Adric appears in the Big Finish Productions audio drama The Boy That Time Forgot, portrayed by Andrew Sachs. In the story, he is unintentionally saved by Block Transfer Computations subconsciously sent to him by the Doctor during a 'seance'; this caused him to be sent into a pocket dimension, based on an Aztec jungle and populated primarily by giant scorpions and insects. Kept alive for centuries by the computations, Adric is eventually reunited with the Doctor and Nyssa when they seek the TARDIS after its theft by Thomas Brewster ("The Haunting of Thomas Brewster"). Driven insane by centuries of isolation and bitterness, Adric refuses to accept the Doctor's opinion that he is now essentially just an elderly teenager having tantrums when he doesn't get his way, and attempts to force Nyssa to become his bride. The Doctor admits that he permitted Adric to die, only for Adric to forgive him and use the last of his strength to send his friends home and recover the TARDIS, before dying himself.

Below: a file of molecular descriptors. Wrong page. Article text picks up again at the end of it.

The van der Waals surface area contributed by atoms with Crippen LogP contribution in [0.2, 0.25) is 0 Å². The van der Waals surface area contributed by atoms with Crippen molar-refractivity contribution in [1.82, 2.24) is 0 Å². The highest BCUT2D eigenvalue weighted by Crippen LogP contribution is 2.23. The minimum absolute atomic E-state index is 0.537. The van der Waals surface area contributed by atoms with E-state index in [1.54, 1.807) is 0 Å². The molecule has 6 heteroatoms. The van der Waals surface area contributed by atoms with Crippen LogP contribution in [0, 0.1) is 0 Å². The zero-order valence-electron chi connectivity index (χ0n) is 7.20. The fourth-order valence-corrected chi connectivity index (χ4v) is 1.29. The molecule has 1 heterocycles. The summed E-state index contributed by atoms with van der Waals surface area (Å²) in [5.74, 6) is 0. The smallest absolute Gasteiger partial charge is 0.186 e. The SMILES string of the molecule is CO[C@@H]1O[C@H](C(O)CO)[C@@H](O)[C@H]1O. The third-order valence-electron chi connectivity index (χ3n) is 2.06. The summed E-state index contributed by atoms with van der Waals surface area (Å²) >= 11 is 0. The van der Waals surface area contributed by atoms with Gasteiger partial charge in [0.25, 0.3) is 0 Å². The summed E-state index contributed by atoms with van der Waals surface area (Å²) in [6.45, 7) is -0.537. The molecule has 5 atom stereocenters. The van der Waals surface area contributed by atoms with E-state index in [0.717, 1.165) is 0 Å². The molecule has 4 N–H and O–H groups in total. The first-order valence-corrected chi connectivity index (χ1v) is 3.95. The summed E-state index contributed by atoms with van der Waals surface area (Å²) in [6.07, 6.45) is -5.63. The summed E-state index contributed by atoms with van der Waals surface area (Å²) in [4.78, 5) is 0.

In the IDW Publishing comic Doctor Who: The Forgotten by Tony Lee, a manifestation of Adric appears in the TARDIS Matrix, saving the Tenth Doctor's life and, in the process, dying a second time. This time, however, Adric is aware of his sacrifice, stating that "it's not a pointless death".
A vision of Adric is seen, along with every other companion aside from Leela, on the scanner screen in Resurrection of the Daleks.
Unimpressed by Waterhouse's acting ability, Tom Baker suggested that, "Because of his amazing appearance, Matthew should have played Adric like Sabu – a little wild boy who couldn't speak. I would talk to him rather like Basil Fawlty talks to Manuel, and he'd just nod or shake his head. But John [Nathan-Turner] didn't like that idea." Andrew Sachs, who played Manuel, would later portray Adric in a single story for Big Finish Productions.